I just lost a client yesterday: a very sad and unexpected event. This woman, Faith, had a hard life in many ways; she was rescued from an abusive home and lived several years in an institution before arriving at the group home. She has a brother living, but he has pretty much cut off contact with her. Despite her bad luck in the genetic lottery - a mental handicap - she learned as much as she could about her passions, the Spanish language and Latino music. Her housemates and we regular staff were her family for all practical purposes, and she touched us all with her enthusiasm for daily activities, her concern for the needs of her less verbal housemates, her sensitivity to the sad stories she heard on the news, and her interest in our lives and appreciation for our cooking.

I last saw her a week ago when she was fine, but a disease claimed her in the space of a few days, so it was quite a shock. What's there to do but curl up with a guitar and Wayfaring Stranger and Will the Circle be Unbroken?

I've been asked to sing at her funeral, and what is there to sing but Gracias a la Vida? (lyrics here) Even if it is tempting to translate it not as "Thanks be to life which has given me so much" but as "given me so little."

Marion


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Subject: RE: Why We Sing, Part II
From: pattyClink
Date: 17 Nov 02 - 10:39 PM

Sounds like a very sweet soul has moved on. What a lovely tribute to your friend. I haven't heard the song but the lyrics do sound 'just right'. Condolences. You've been a good support to her and will give her a good send-off.


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Subject: RE: Why We Sing, Part II
From: Big Mick
Date: 17 Nov 02 - 10:55 PM

Excellent addition to this thread, friend Marion. I am headed up to the hill after a bit. Moon is full, night is cold and clear. I think tonight I shall play for Faith.

Mick


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Subject: RE: Why We Sing, Part II
From: CapriUni
Date: 18 Nov 02 - 08:59 AM

Yes, Marion -- thank you for that story of Faith. She certainly seems to have lived up to her name!

Though, in truth, I think you can change: Her housemates and we regular staff were her family for all practical purposes,... to:

Her housemates and we regular staff were her family.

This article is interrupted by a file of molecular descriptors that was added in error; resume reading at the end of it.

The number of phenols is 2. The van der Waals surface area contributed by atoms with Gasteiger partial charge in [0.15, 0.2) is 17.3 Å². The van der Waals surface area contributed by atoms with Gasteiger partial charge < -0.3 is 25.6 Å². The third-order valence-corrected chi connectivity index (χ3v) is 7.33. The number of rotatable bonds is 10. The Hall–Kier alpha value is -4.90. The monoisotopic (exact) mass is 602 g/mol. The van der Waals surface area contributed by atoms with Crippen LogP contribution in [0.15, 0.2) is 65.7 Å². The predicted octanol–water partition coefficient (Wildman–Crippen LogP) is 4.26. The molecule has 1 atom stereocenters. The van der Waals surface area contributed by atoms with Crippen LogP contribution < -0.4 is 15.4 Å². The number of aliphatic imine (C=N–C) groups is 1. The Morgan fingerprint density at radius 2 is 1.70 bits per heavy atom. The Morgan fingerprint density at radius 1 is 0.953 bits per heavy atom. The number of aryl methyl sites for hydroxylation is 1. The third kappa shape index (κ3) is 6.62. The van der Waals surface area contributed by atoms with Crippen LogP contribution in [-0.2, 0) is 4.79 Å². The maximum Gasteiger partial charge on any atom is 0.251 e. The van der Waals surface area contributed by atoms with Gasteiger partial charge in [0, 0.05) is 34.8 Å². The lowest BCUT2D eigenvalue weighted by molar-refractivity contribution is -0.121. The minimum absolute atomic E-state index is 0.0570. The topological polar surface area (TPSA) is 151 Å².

And go ahead and translate those lyrics as "given me so much". That must have been the way she saw her life, if she was as enthuiastic and generous and passionate as you say.

No one could give as much as she could, from an empty basket.


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Subject: RE: Why We Sing, Part II
From: Stephen L. Rich
Date: 16 Mar 03 - 08:46 AM

Marion, that is INDEED part of why we sing. I've no doubt that the Good Lord will take very good care of Faith. Given her life view, it would seem that He has certainly done that so far.

Stephen Lee


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Subject: RE: Why We Sing, Part II
From: Deni-C
Date: 16 Mar 03 - 09:15 AM

Singing is reaching out...


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Subject: RE: Why We Sing, Part II
From: Amos
Date: 16 Mar 03 - 10:18 AM

Deni-C has added, in the most delicate and understated way, something of importance to the wisdom that has accrued through this series of posts.

The world sometimes seems too ready to fall apart, or move in like a rudderless rockslide across your plans, your heart, your hopes; and it is so easy to feel you are undone, cannot reach out, have no position from which to assert action or intention. It is never true, but always convincing. Inertia, entropy and solidity always look so irrefutable.

But there is something amazing about hauling back and singing -- it is irrefutable as well. An irresistable counterspell. The combination of intent, and art, word, heart, and sheer sound -- these things breed a kind of white magic, that stands up and dispels and undoes the wickedness of the world, and restores the power of one soul to reach out and steer the world back on a good track.


A


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Subject: RE: Why We Sing, Part II
From: Stephen L. Rich
Date: 16 Mar 03 - 09:19 PM

Deni-C, Amos, Well said.

Stephen Lee


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Subject: RE: Why We Sing, Part II
From: Jerry Rasmussen
Date: 16 Mar 03 - 09:51 PM